The refugees are split between the occupied territories, in which there are thought to be 150,000, and the refugee camps, around 200,000. But there’s no official figure about how many Sahrawis there are, though those figures are no longer used. The number of 90,000 refugees is now used as a planning figure to be considered for humanitarian assistance this year, 2022, ten years after Bardem and Longoria made their documentary..

Bardem explained why not much is known of the Sahrawi. “It’s little known because they basically are peaceful. In Spain it’s well known because we have this historical responsibility with them, a moral responsibility with them, but out of Spain it’s not well known beyond the political forums. It’s a good example of a solution that should be an easy solution, that could be fixed. Not easily, because nothing is easy. But it is not that complicated because they have the law and the truth on their side. And it doesn’t get fixed because of economic interest and geostrategy interests and the backup of the United States and France and Spain also.”

Palestine/Israel conflict

Bardem and his wife, Penelope Cruz, have also long advocated for an end to what they describe as Israel’s genocide of the Palestinian people. Together with other Spanish film stars, directors, musicians and writers, Bardem and Cruz called on the European Union to “condemn the bombing by land, sea and air against the Palestinian civilian population in the Gaza Strip” in an open letter in 2014.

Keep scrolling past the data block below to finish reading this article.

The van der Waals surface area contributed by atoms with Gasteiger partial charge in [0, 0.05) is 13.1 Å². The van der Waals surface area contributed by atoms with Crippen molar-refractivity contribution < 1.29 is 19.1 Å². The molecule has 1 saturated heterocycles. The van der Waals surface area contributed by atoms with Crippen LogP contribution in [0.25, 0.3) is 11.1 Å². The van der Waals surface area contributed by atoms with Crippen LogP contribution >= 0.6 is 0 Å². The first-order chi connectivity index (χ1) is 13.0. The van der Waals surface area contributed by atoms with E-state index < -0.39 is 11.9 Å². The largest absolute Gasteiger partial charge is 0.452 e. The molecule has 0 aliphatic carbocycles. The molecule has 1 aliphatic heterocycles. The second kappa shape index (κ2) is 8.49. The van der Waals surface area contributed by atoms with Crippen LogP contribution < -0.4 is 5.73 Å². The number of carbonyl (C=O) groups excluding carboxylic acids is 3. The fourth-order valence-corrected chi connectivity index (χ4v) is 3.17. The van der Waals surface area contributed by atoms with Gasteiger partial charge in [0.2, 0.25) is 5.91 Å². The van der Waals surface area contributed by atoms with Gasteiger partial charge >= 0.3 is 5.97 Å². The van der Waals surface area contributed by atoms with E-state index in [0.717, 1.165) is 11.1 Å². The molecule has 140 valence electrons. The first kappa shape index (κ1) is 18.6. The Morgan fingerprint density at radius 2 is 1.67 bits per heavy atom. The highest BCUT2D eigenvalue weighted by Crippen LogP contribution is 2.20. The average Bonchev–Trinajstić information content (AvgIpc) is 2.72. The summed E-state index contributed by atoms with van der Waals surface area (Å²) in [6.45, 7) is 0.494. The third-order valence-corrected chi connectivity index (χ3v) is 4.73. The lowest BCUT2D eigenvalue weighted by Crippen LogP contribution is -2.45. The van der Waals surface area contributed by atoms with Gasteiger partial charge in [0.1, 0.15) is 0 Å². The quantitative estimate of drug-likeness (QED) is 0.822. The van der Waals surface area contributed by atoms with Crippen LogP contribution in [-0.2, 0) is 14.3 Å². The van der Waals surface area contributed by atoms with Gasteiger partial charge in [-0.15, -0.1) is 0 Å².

The letter also stated: “Gaza is living through horror these days, besieged and attacked by land, sea and air. Palestinians’ homes are being destroyed, they are being denied water, electricity [and] free movement to their hospitals, schools and fields while the international community does nothing.”

He followed this up with an article in the newspaper El Diario, where he said: “I cannot understand this barbarism, even more brutal and incomprehensible considering all of the horrible things the Jewish people have gone through in the past.”

Predictably, he was called an antisemite for his comments, and responded with a statement which said: “While I was critical of the Israeli military response, I have great respect for the people of Israel and deep compassion for their losses. I am now being labeled by some as antisemitic, as is my wife – which is the antithesis of who we are as human beings. We detest antisemitism as much as we detest the horrible and painful consequences of war.